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Rajasthan and Allahabad high courts contribute 29% of the pending cases

Rajasthan High Court and Allahabad High Court together have 14.66 pending cases of the total 49.82 lakh.

twitter-logo Niti Kiran   New Delhi     Last Updated: January 2, 2019  | 21:44 IST
Rajasthan and Allahabad high courts contribute 29% of the pending cases
While every effort is made to fill up the existing vacancies expeditiously, vacancies in high courts keep on arising on account of retirement, resignation or elevation of judges.

Civil cases make up almost half of the total cases pending in various high courts. The rest is split between criminal cases constituting 13.29 lakh cases and 12.14 lakh writ cases out of the total 49.82 lakh pending cases, data available with the National Judicial Data Grid (NJDG) as on December 27, 2018 showed.

More than one-fourth of the burden of pending cases is shared by two neighbouring states Rajasthan and Uttar Pradesh. To be precise, Rajasthan High Court and Allahabad High Court together have 14.66 pending cases of the total 49.82 lakh.

This was followed by High Court of Bombay and Madras High Court with a share of 9.3 per cent and 8 per cent in the total pending cases. Sikkim High Court has the least number of pending cases, 255, as on December 27, 2018.

Also Read: Mordernise archaic laws, fill judicial vacancies, says Narayana Murthy

Further, as far as Supreme Court is concerned, civil cases constitute 46,860 cases and criminal cases constitute 10,134 cases out of the total 56,994 cases pending in Supreme Court. The pendency of cases in various courts in the country is dependent on several factors including availability of adequate number of judges, supporting court staff and physical infrastructure, complexity of facts involved, nature of evidence, and cooperation of stake holders, revealed the Minister of state for law and justice and corporate affairs in a Lok Sabha reply.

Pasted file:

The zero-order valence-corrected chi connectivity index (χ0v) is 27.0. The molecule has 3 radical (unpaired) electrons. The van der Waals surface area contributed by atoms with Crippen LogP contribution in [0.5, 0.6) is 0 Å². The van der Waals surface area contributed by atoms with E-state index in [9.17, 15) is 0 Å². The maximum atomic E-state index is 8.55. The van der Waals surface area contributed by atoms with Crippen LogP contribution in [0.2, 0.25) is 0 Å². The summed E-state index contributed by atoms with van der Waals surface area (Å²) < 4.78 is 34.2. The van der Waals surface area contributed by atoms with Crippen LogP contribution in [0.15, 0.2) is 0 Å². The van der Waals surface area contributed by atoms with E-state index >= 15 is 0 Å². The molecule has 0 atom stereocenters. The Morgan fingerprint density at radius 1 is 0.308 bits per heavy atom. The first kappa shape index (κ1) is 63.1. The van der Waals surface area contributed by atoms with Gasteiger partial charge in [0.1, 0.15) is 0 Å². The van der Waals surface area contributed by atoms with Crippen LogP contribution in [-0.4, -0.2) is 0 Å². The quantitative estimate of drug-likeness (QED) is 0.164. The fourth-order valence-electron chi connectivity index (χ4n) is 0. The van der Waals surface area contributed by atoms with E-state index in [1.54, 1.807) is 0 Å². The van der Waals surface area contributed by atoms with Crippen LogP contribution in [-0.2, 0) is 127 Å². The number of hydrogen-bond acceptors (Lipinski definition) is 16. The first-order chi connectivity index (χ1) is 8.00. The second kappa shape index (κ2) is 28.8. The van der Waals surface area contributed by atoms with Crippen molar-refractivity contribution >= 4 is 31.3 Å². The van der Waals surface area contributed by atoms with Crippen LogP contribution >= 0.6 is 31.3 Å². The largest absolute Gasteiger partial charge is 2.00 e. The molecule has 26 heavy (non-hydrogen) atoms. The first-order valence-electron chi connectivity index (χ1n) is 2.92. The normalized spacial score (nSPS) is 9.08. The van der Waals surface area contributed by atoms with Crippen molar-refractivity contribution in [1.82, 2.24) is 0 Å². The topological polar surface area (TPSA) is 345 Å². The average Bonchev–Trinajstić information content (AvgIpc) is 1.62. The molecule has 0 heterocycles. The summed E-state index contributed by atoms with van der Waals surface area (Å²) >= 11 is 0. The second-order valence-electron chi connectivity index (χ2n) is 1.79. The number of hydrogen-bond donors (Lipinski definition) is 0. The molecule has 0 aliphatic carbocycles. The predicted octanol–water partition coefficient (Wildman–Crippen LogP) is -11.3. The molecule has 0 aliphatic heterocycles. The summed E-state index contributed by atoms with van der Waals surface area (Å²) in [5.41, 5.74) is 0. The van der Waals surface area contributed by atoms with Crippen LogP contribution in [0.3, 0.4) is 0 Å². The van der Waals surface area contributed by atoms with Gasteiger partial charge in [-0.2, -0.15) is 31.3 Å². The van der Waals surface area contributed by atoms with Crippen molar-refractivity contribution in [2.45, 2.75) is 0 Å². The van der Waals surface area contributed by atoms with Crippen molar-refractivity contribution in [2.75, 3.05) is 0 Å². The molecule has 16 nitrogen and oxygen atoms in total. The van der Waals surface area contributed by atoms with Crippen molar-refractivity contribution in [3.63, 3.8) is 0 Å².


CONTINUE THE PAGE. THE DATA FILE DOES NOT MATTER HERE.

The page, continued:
The National Mission for Justice Delivery and Legal Reforms established by the government has adopted a coordinated approach for phased liquidation of arrears and pendency in judicial administration through various strategic initiatives, including improving infrastructure for courts, leveraging Information and Communication Technology (ICT) for better justice delivery, and filling up of vacant positions of Judges in high courts and Supreme Court.

The number of computerised district and subordinate courts has increased from 13,672 to 16,755 during 2014 to 2018. eCourts services such as details of case registration, cause list, case status, daily orders and final judgments are available to litigants and advocates through eCourts web portal, Judicial Service Centres (JSC) in all computerised courts, eCourts Mobile App, email service, SMS push and pull services.

While every effort is made to fill up the existing vacancies expeditiously, vacancies in high courts keep on arising on account of retirement, resignation or elevation of judges (to the Supreme Court) and also due to increase in the strength of judges. Over the last four years, 27 judges were appointed in Supreme Court. 446 new Judges were appointed and 379 additional judges were made permanent in the high courts. Sanctioned strength of judges of high courts has been increased from 906 in May, 2014 to 1079 currently.

Arrears committees have been set up in 24 high courts to clear cases pending for more than five years. Arrears committees have been set up under district judges too. Arrears committee has been constituted in the Supreme Court to formulate steps to reduce pendency of cases in high courts and district courts.

Also Read: Will the government push for an appellate tribunal for RBI?

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